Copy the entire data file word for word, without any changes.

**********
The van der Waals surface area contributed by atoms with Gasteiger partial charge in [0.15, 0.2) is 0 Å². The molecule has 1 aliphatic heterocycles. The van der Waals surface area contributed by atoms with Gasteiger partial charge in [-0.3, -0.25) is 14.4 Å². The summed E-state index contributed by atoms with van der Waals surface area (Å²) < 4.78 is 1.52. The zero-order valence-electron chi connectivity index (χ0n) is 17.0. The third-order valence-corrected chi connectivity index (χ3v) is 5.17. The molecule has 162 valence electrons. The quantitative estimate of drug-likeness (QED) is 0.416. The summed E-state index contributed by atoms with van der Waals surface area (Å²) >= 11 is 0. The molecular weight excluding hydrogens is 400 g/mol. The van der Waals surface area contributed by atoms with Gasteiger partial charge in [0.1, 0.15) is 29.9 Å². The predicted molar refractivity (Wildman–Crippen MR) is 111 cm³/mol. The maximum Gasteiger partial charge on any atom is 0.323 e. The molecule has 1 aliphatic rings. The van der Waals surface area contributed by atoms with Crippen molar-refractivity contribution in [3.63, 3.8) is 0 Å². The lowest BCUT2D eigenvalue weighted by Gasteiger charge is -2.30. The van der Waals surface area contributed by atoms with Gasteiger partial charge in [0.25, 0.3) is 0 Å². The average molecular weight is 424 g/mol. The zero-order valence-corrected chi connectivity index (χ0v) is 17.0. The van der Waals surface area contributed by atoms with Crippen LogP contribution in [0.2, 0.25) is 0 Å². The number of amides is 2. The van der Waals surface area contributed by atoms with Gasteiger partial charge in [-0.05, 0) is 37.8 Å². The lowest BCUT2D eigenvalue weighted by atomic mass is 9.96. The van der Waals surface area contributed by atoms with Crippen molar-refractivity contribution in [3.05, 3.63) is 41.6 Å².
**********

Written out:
The van der Waals surface area contributed by atoms with Gasteiger partial charge in [0.15, 0.2) is 0 Å². The molecule has 1 aliphatic heterocycles. The van der Waals surface area contributed by atoms with Gasteiger partial charge in [-0.3, -0.25) is 14.4 Å². The summed E-state index contributed by atoms with van der Waals surface area (Å²) < 4.78 is 1.52. The zero-order valence-electron chi connectivity index (χ0n) is 17.0. The third-order valence-corrected chi connectivity index (χ3v) is 5.17. The molecule has 162 valence electrons. The quantitative estimate of drug-likeness (QED) is 0.416. The summed E-state index contributed by atoms with van der Waals surface area (Å²) >= 11 is 0. The molecular weight excluding hydrogens is 400 g/mol. The van der Waals surface area contributed by atoms with Gasteiger partial charge in [0.1, 0.15) is 29.9 Å². The predicted molar refractivity (Wildman–Crippen MR) is 111 cm³/mol. The maximum Gasteiger partial charge on any atom is 0.323 e. The molecule has 1 aliphatic rings. The van der Waals surface area contributed by atoms with Crippen molar-refractivity contribution in [3.63, 3.8) is 0 Å². The lowest BCUT2D eigenvalue weighted by Gasteiger charge is -2.30. The van der Waals surface area contributed by atoms with Gasteiger partial charge in [0.25, 0.3) is 0 Å². The average molecular weight is 424 g/mol. The zero-order valence-corrected chi connectivity index (χ0v) is 17.0. The van der Waals surface area contributed by atoms with Crippen LogP contribution in [0.2, 0.25) is 0 Å². The number of amides is 2. The van der Waals surface area contributed by atoms with Gasteiger partial charge in [-0.05, 0) is 37.8 Å². The lowest BCUT2D eigenvalue weighted by atomic mass is 9.96. The van der Waals surface area contributed by atoms with Crippen molar-refractivity contribution in [3.05, 3.63) is 41.6 Å².